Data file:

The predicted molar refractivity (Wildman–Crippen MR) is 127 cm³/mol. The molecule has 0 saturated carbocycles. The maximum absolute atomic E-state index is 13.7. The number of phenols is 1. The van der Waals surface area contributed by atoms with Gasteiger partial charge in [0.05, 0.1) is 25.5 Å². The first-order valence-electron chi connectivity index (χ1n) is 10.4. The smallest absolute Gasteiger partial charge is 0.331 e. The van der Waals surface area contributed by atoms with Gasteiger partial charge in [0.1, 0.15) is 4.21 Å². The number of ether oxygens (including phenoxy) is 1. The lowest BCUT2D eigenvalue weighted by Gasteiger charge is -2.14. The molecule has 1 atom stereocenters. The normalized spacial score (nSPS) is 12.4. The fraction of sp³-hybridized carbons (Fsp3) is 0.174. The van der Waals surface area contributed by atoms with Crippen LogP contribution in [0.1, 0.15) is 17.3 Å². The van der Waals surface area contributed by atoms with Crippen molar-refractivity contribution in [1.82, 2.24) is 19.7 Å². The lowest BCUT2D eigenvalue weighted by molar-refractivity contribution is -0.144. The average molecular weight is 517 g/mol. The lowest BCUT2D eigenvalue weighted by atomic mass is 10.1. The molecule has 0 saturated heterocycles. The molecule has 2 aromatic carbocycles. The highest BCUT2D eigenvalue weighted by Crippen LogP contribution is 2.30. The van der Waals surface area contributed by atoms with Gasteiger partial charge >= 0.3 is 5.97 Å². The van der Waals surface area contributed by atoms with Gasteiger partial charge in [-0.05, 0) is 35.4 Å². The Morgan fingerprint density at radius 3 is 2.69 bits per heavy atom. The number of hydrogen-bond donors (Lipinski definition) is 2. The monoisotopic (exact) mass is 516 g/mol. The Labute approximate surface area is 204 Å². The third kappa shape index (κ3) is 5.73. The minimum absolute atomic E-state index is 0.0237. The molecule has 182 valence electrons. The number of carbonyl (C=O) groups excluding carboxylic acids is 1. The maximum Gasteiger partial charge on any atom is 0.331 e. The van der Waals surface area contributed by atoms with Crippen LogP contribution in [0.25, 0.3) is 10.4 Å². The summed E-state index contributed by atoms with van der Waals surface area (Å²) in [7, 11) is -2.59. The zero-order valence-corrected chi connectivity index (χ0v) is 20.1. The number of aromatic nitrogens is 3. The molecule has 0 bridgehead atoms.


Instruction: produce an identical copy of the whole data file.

The predicted molar refractivity (Wildman–Crippen MR) is 127 cm³/mol. The molecule has 0 saturated carbocycles. The maximum absolute atomic E-state index is 13.7. The number of phenols is 1. The van der Waals surface area contributed by atoms with Gasteiger partial charge in [0.05, 0.1) is 25.5 Å². The first-order valence-electron chi connectivity index (χ1n) is 10.4. The smallest absolute Gasteiger partial charge is 0.331 e. The van der Waals surface area contributed by atoms with Gasteiger partial charge in [0.1, 0.15) is 4.21 Å². The number of ether oxygens (including phenoxy) is 1. The lowest BCUT2D eigenvalue weighted by Gasteiger charge is -2.14. The molecule has 1 atom stereocenters. The normalized spacial score (nSPS) is 12.4. The fraction of sp³-hybridized carbons (Fsp3) is 0.174. The van der Waals surface area contributed by atoms with Crippen LogP contribution in [0.1, 0.15) is 17.3 Å². The van der Waals surface area contributed by atoms with Crippen molar-refractivity contribution in [1.82, 2.24) is 19.7 Å². The lowest BCUT2D eigenvalue weighted by molar-refractivity contribution is -0.144. The average molecular weight is 517 g/mol. The lowest BCUT2D eigenvalue weighted by atomic mass is 10.1. The molecule has 0 saturated heterocycles. The molecule has 2 aromatic carbocycles. The highest BCUT2D eigenvalue weighted by Crippen LogP contribution is 2.30. The van der Waals surface area contributed by atoms with Gasteiger partial charge >= 0.3 is 5.97 Å². The van der Waals surface area contributed by atoms with Gasteiger partial charge in [-0.05, 0) is 35.4 Å². The Morgan fingerprint density at radius 3 is 2.69 bits per heavy atom. The number of hydrogen-bond donors (Lipinski definition) is 2. The monoisotopic (exact) mass is 516 g/mol. The Labute approximate surface area is 204 Å². The third kappa shape index (κ3) is 5.73. The minimum absolute atomic E-state index is 0.0237. The molecule has 182 valence electrons. The number of carbonyl (C=O) groups excluding carboxylic acids is 1. The maximum Gasteiger partial charge on any atom is 0.331 e. The van der Waals surface area contributed by atoms with Crippen LogP contribution in [0.25, 0.3) is 10.4 Å². The summed E-state index contributed by atoms with van der Waals surface area (Å²) in [7, 11) is -2.59. The zero-order valence-corrected chi connectivity index (χ0v) is 20.1. The number of aromatic nitrogens is 3. The molecule has 0 bridgehead atoms.